Gamora’s main story is set up here as we are introduced to her sister, Nebula. Nebula is currently tearing her way through the galaxy in response to Thanos’ death. This forces the Guardians to intervene and also ask Nebula for help because she may have answers to what the Eternity Forge is capable of.

Gamora is torn between her hatred and love of her sister and this leads to some questionable writing for the character. There are a couple of parts where Gamora’s motivations don’t match up perfectly with the story in terms of logic. It’s not a huge flaw, but something that came up once or twice that made her come across confused and selfish.

There isn’t a lot of action in this episode which is fine because Telltale is trying to build the characters up one at a time. There is a somewhat underwhelming space battle and a brief fight at the end and that’s about it in terms of action.

Episode Two is a great one for Rocket and weak for everyone else. Luckily Rocket’s story is strong and gives me hope that each episode will focus on an individual character and hopefully improve on giving the other characters something of value to do on the side.

Episode 3: More Than a Feeling
Release Date: August 22, 2017
Episode 3: More Than a Feeling

As I suspected, each episode appears to be set up as a vehicle to build each of the Guardians’ by looking into their past. In this episode the focus is on Gamora and Nebula. We spend a lot of time with these two characters and see how their relationship was fractured and just how sinister their adoptive father Thanos was.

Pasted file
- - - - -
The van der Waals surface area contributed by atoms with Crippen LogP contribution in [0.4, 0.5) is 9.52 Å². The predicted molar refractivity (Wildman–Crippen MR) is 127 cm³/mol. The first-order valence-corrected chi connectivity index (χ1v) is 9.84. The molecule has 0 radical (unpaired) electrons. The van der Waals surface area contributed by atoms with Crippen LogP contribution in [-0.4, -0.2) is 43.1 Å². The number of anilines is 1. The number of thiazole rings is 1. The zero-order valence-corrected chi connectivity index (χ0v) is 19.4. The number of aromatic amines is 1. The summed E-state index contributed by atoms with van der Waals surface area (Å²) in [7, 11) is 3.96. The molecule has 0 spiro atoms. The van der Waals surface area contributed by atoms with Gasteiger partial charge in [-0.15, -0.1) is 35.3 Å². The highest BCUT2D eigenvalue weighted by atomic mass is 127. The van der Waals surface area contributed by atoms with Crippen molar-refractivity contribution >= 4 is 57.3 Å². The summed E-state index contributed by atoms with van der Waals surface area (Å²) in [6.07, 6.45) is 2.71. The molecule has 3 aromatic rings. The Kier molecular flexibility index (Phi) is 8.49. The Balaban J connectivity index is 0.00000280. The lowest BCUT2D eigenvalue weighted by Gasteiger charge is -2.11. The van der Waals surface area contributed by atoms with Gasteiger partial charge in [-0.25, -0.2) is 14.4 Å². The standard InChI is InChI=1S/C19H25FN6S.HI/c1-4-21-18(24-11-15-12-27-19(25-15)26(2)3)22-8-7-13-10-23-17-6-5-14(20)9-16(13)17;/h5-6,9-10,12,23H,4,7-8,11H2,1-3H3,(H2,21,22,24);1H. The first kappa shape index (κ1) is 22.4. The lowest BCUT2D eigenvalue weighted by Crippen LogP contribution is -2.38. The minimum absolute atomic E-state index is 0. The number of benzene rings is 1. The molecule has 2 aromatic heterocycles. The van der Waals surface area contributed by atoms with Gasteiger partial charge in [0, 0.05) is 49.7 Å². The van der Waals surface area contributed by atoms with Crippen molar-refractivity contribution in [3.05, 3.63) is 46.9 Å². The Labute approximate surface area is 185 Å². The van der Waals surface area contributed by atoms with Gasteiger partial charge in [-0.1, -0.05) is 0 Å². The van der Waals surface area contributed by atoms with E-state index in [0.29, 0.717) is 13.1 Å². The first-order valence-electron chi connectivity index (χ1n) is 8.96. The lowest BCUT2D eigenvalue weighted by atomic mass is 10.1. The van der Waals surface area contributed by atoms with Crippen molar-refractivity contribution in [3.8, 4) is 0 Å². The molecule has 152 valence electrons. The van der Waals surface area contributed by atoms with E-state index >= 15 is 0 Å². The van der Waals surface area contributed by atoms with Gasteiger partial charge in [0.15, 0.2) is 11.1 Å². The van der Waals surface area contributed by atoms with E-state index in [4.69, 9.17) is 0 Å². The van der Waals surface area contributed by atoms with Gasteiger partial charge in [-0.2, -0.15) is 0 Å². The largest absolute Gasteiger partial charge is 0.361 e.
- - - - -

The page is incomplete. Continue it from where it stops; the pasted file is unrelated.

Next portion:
To say Thanos was a manipulative monster is an understatement, here we see exactly how he played his daughters for his personal gain and how that affected them.

Elsewhere in this episode we spend more time with Star-Lord, seeing his past and specifically his relationship with his mother. Telltale is focusing a lot on the concept of family in this series in both how beautiful and how destructive it can be.

The Guardians are a dysfunctional family and seeing why they are that way can be linked to their former lives. Each character is a different level of broken and together they are trying to be whole no matter how difficult it can be.

As for the action, this episode has a lot more in comparison to the last. We have action scenes in the Gamora and Nebula flashbacks and a pretty good fight towards the end of the episode. The action is fast though not challenging and we have some more simple puzzles in there as well.

Overall Episode Three is my favorite so far. It has a lot of funny moments and does a good job correcting the issues I had with Gamora in previous episodes. I’m still intrigued by the story and I am looking forward to knowing if we will see the rest of the crew’s past, specifically if we get anything about Groot’s origin.

Episode 4: Who Needs You
Release Date: October 10, 2017

Episode Four is the culmination of all the tension built up from the previous installments. It’s an explosive episode that deals with loss and the total breakdown of the Guardians.

If you’ve read my previous recaps or are playing the game you will know that each episode focuses on a specific character as the B-story and this one is focused on Drax, though it isn’t given as much time as the previous Guardians had.